A team of researchers, led by Professor Yong-Tae Kim and Ph.D. candidate Sang-Hoon You at POSTECH, has made a significant breakthrough in the development of fuel cell catalysts for hydrogen-powered cars. Their study, published in ACS Energy Letters, focuses on combating corrosion in fuel cells by tailoring the hydrogen oxidation reaction to match the hydrogen concentration within the cell.
Fuel cells used in automobiles are prone to degradation, particularly in the cathode catalyst, which is regularly exposed to start-up and shut-down events. This is especially relevant for automotive fuel cells that frequently undergo cycles of start-up and shut-down.
During normal operation, fuel cells receive a steady supply of high-concentration hydrogen. However, when the car is turned off or started, the hydrogen concentration temporarily decreases, leading to the unintentional triggering of an oxygen reduction reaction in the anode when external air mixes with the remaining hydrogen. This, in turn, causes sudden potential jumps and carbon corrosion in the cathode.
To address this issue, the research team developed a catalyst called Pt/TiO2, consisting of platinum (Pt) deposited onto titanium dioxide (TiO2). This catalyst effectively prevents corrosion in fuel cells used in hydrogen-powered cars. The catalyst’s performance is derived from the strong interaction between titanium dioxide and platinum, as well as the ability of hydrogen spillover to modify the surface conductivity of the catalyst based on the hydrogen concentration.
When a vehicle starts or stops suddenly, the hydrogen concentration within the fuel cell decreases accordingly. As a result, the titanium dioxide expands onto the platinum, burying it beneath the catalyst’s surface. This burying of platinum, caused by the expansion of titanium dioxide, transforms the catalyst into an insulator due to the low conductivity of titanium dioxide. This insulating effect hampers the catalyst’s ability to conduct electricity, preventing unwanted oxygen reduction and potential jumps in the cathode.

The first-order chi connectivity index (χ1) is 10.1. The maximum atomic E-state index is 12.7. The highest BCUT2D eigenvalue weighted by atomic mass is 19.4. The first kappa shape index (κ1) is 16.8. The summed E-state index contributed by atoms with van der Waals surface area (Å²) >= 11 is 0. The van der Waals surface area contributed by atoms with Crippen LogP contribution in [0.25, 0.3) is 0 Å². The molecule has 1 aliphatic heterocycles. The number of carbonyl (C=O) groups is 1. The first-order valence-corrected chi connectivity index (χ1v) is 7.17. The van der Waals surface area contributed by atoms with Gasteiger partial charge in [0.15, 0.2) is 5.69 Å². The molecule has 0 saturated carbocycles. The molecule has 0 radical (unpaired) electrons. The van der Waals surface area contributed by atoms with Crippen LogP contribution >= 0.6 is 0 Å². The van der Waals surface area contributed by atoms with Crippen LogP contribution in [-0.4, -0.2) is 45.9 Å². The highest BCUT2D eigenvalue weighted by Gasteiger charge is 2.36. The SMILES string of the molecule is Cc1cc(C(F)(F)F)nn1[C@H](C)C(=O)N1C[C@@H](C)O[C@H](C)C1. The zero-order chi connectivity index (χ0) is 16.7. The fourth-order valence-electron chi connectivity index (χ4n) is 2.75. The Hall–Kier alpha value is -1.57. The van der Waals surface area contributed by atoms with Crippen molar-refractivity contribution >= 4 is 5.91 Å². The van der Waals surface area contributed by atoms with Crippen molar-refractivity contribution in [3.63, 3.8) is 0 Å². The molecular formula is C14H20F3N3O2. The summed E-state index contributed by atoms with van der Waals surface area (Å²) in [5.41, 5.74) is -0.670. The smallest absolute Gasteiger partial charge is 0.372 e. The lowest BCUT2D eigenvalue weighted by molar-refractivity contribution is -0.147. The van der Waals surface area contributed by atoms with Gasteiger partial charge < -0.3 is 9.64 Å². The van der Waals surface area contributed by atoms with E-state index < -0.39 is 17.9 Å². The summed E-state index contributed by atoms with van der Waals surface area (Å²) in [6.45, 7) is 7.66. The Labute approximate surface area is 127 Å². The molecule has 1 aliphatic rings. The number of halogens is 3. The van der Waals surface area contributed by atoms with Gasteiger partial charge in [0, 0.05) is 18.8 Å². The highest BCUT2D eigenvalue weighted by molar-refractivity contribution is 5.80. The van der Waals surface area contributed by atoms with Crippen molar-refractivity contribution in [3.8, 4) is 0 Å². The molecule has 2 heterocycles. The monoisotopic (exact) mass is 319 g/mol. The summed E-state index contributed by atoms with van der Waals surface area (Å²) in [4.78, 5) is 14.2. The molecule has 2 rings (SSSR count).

On the other hand, during normal vehicle operation with high hydrogen concentration, the conductive platinum is exposed on the catalyst’s surface, and titanium dioxide reduction occurs. This promotes hydrogen mobility on the catalyst’s surface through a phenomenon called hydrogen spillover, enhancing current flow and facilitating the hydrogen oxidation reaction.
To compare the newly developed catalyst with conventional ones, the research team conducted simulation tests. The results demonstrated that fuel cells using the Pt/TiO2 catalyst exhibited three times higher durability compared to traditional fuel cells. This signifies a successful increase in fuel cell durability through the selective oxygen reduction and hydrogen oxidation reactions based on the hydrogen concentration.
If this research can address the existing durability challenges faced by fuel cells in hydrogen-powered vehicles, it has the potential to enhance the status of Korean hydrogen-fueled automobiles in the next-generation mobility industry.